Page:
Moderna vaccine, “It can be distributed in a more standard fashion – health workers are familiar with it, facilities are accustomed to – it’s more natural,” Christensen explains.

Here is some basic information on why keeping these vaccines very cold – and how they differ.

Why deep freeze? Think M & Ms

To understand why these vaccines need to be frozen, it is helpful to understand a little bit how they work.

Both Moderna and Pfizer vaccines use novel approaches to open the body’s immune defenses. The method uses messenger RNA, or mRNA, to transform a patient’s cells into factories that produce a protein for the coronavirus.

This protein initiates the immune response as if there was a real infection with the Coronavirus (to be clear, since it is only one viral protein, there is no way a vaccine can infect or make a person sick with COVID-19) after that, if someone who has been immunized is exposed to a virus Corona later, the body’s immune system will be able to fight it more easily and they will be more likely to avoid dangerous diseases.

It is a very new vaccine technology, and mRNA vaccines have not been approved by the Food and Drug Administration.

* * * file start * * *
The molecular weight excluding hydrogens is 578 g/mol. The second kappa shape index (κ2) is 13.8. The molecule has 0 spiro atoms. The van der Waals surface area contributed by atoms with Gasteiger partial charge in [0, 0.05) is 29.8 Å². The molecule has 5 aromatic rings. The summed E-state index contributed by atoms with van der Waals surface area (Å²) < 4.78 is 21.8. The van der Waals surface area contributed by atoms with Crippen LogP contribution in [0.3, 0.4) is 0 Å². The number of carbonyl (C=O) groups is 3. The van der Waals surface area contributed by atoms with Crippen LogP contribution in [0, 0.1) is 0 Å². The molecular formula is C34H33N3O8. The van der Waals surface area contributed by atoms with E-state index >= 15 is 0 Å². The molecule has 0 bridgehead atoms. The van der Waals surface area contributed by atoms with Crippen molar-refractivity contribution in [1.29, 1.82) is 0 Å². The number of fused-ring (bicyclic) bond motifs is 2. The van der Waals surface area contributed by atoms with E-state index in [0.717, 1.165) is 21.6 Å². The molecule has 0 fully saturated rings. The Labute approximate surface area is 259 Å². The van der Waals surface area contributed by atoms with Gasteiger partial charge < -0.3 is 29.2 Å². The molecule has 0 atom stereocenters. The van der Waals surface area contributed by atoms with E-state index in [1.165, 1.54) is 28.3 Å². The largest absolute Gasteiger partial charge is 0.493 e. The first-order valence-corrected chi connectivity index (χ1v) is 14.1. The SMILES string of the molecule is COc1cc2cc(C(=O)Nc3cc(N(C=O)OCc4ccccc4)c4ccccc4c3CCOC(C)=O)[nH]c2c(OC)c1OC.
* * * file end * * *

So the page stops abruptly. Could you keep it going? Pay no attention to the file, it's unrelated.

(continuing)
Vaccines made with mRNA can be made much faster than older vaccines, explains Margaret Liu, the vaccine researcher who chairs the Board of Directors. International Vaccine Association And a specialist in genetic vaccines. The problem, Liu says, is that mRNA “gets damaged really easily, because there are so many, many enzymes that will break it down.”

Here’s an analogy: Think of pollen as a chocolate bar that melts easily. Just as there are ways to prevent chocolate from dissolving into a viscous substance, there are things that drug makers have done to protect their COVID-19 vaccines.

The first step, Liu says, was to modify the nucleosides of mRNA – the “building blocks” of the RNA vaccine. “They used modified versions because they are more stable,” she says. This would be the same as changing the recipe for the chocolate so that it is not completely melted.